Don’t respond to email…yet

Most people attempt to maximize productivity by taking a reactive approach and diving into the small tasks at hand. We get involved with the tasks of the day much too soon. And before we know it, the day is over. We then wonder why we cannot get the really large projects started, or feel as if there are not enough hours in the day to even complete the little things.

News Flash- there will always be enough little things to grab your attention, but those will not ultimately help you achieve your personal goals.

Bestselling authors Tim Ferris (The Four Hour Workweek) and David Allen (Getting Things Done) both point to a reactive approach to task management as a source of stress and reduced productivity. Deliberate work, however, frees you to focus your creativity and energy on what really matters.

Action: Therefore, don’t start your day by listening to voicemails or opening emails. Instead close your door, take out a piece of paper, look around the room or out the window and think about the next “big” thing you need to do.

  • Is it a specific strategic direction to take?
  • A project that you have thought about before?
  • Data gathering that could help guide analysis or decision?
  • It could even be just the few items to complete today.

10-15 minutes is all you need

Don’t limit your thoughts or have expectations on developing something from your notes. Once you stop limiting or trying to tie a thought to a project, the more open or creative you will become.

Giving yourself permission each day will hopefully allow you to cleanse the diminutive. After repeating each day for 10-15 mins this will replicate a period for you to expand and develop you and your thoughts. This will be a time to think about new ideas and challenge assumptions. Write down your thoughts. Who cares what it looks like or says? These are your thoughts. After a few of these sessions, you can start to direct and prioritize. Then they will become actions. If getting started with something is always the problem, here you go, you’ve begun. Now focus and the planning will start.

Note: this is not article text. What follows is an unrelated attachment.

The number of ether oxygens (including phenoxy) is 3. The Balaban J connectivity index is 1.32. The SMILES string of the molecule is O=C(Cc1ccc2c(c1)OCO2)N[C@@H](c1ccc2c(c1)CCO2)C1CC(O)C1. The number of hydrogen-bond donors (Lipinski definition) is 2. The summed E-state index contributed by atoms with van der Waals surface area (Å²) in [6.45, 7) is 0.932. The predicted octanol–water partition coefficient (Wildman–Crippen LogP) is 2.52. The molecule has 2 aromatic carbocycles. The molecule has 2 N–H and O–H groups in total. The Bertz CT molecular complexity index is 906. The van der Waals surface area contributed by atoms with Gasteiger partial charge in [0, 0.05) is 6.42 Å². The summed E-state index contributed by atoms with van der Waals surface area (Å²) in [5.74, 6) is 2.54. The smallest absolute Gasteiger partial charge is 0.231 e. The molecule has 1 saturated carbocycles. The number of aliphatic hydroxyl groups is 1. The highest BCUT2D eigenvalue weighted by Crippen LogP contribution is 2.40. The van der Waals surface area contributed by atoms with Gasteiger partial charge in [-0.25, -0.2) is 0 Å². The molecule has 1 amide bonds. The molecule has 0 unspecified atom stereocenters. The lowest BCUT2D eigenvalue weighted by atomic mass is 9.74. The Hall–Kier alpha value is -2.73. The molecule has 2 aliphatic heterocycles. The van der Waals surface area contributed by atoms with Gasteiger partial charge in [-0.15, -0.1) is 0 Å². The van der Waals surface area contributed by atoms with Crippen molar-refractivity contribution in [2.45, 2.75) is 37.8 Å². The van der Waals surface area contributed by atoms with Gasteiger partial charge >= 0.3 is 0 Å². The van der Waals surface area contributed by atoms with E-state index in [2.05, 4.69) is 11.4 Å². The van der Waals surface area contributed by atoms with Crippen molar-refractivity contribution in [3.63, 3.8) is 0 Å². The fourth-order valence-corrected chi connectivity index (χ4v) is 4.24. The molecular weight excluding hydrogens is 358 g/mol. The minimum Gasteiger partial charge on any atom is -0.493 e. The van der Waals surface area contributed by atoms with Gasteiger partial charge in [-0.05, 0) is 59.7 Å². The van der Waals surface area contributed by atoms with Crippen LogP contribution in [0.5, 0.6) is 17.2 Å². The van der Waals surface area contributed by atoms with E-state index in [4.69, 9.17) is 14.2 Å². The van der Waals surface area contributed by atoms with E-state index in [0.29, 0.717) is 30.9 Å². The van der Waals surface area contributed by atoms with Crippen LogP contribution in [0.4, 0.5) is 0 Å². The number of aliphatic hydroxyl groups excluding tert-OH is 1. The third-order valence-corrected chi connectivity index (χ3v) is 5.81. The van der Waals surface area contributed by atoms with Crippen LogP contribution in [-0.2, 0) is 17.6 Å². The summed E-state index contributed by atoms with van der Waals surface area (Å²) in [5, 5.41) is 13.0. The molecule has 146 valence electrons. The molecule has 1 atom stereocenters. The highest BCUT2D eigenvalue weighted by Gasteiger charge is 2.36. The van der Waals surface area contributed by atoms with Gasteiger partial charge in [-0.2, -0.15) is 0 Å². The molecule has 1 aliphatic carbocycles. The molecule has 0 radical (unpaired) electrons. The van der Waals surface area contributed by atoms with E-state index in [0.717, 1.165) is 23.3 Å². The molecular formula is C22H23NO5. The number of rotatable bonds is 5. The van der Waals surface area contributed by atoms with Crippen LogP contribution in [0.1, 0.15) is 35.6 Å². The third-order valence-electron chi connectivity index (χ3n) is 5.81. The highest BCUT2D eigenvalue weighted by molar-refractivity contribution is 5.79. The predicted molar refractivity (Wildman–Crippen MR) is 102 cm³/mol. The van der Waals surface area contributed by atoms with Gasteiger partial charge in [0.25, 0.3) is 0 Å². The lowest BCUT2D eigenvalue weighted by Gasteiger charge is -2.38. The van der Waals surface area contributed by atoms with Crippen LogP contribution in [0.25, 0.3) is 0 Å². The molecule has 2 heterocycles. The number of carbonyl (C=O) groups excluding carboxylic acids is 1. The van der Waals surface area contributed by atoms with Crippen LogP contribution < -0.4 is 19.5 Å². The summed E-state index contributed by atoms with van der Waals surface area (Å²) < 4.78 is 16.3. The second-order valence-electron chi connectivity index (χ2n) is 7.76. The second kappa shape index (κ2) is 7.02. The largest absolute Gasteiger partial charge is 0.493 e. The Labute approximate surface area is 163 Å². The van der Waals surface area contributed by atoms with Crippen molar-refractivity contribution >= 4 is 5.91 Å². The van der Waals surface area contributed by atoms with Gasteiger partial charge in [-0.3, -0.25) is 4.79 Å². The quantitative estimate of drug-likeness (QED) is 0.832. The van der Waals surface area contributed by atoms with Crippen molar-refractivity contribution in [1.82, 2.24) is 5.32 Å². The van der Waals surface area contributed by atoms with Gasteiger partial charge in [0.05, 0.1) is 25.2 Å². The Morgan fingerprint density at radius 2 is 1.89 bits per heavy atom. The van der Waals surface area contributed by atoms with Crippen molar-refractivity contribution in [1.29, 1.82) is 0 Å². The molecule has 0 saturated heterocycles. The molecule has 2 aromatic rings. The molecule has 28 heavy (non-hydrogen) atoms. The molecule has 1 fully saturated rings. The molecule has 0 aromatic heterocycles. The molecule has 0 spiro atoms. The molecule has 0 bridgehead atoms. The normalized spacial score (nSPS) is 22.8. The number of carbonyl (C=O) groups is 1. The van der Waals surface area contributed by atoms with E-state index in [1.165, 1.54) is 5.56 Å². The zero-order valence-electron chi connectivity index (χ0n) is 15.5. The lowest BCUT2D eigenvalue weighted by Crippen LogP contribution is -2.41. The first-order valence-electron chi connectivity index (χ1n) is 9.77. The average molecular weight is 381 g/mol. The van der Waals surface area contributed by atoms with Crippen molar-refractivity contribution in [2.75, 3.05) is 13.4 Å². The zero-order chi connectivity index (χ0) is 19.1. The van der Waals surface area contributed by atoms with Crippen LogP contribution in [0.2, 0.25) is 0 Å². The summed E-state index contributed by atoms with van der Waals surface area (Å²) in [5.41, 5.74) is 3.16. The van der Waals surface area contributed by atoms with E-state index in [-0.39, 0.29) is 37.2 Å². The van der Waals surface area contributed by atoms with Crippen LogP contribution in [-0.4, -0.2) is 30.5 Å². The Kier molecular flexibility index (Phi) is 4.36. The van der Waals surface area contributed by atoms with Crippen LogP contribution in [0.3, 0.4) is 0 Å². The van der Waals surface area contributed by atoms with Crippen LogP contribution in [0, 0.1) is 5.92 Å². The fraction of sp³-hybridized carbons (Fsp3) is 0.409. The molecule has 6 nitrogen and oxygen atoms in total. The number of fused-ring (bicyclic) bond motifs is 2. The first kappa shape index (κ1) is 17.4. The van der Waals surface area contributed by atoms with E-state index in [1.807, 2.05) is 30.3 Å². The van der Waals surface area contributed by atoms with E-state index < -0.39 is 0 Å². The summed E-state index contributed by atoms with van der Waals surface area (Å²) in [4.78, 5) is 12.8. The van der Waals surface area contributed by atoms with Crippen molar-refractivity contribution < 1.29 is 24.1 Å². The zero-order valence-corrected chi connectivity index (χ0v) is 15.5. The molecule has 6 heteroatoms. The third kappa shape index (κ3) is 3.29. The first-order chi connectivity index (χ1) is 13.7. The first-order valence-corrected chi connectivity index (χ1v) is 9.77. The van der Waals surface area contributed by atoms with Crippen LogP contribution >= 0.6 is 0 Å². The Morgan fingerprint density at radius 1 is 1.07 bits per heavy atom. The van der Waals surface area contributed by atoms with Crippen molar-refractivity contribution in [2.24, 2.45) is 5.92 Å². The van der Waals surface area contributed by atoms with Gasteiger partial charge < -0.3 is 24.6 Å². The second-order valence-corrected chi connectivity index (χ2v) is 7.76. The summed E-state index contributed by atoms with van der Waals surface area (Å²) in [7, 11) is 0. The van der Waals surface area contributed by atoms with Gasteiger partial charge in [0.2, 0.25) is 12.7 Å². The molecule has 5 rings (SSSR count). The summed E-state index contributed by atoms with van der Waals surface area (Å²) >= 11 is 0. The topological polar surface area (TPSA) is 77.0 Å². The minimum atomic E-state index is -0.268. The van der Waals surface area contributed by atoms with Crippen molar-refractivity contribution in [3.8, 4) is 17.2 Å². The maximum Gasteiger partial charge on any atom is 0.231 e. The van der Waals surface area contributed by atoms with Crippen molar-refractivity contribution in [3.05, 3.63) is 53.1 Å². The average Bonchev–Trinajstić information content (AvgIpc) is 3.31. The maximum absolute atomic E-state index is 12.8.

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5 thoughts on “Don’t respond to email…yet

  1. Did you actually do this today !!!! I did, filled out two pieces of paper with new ideas. Now that they are written down, I can start formulating these into action plans.

  2. I find that I can time manage myself delinquent, no matter what may be on the list more is added than checked off at the end of each day. With a constant feed of information (email, text, cell, office, in person meetings & last minute deadlines) i feel like I am constantly reacting & very rarely get to think big picture. How do you protect time while also triageing priorities, particularly emails, any tricks?

    • Amber I can definitely relate! A trick I’ve recently employed is to actually book the time on my outlook calendar. This way meetings won’t get scheduled over my time to think big. And, I get a pop-up reminder too!

  3. Oh my word, this entry couldn’t be more true!!!! Those little things (and often uninteresting, sometimes mind-numbing things) have taken up too many of my days at work. Ugh! I am going to try the exercise above.

    Thank you for the idea!

    • As hard is it is sometimes to create our own time, or time for thinking and really growing ourselves, it needs to become a habit. Thats why 10-15 min a day works so well.

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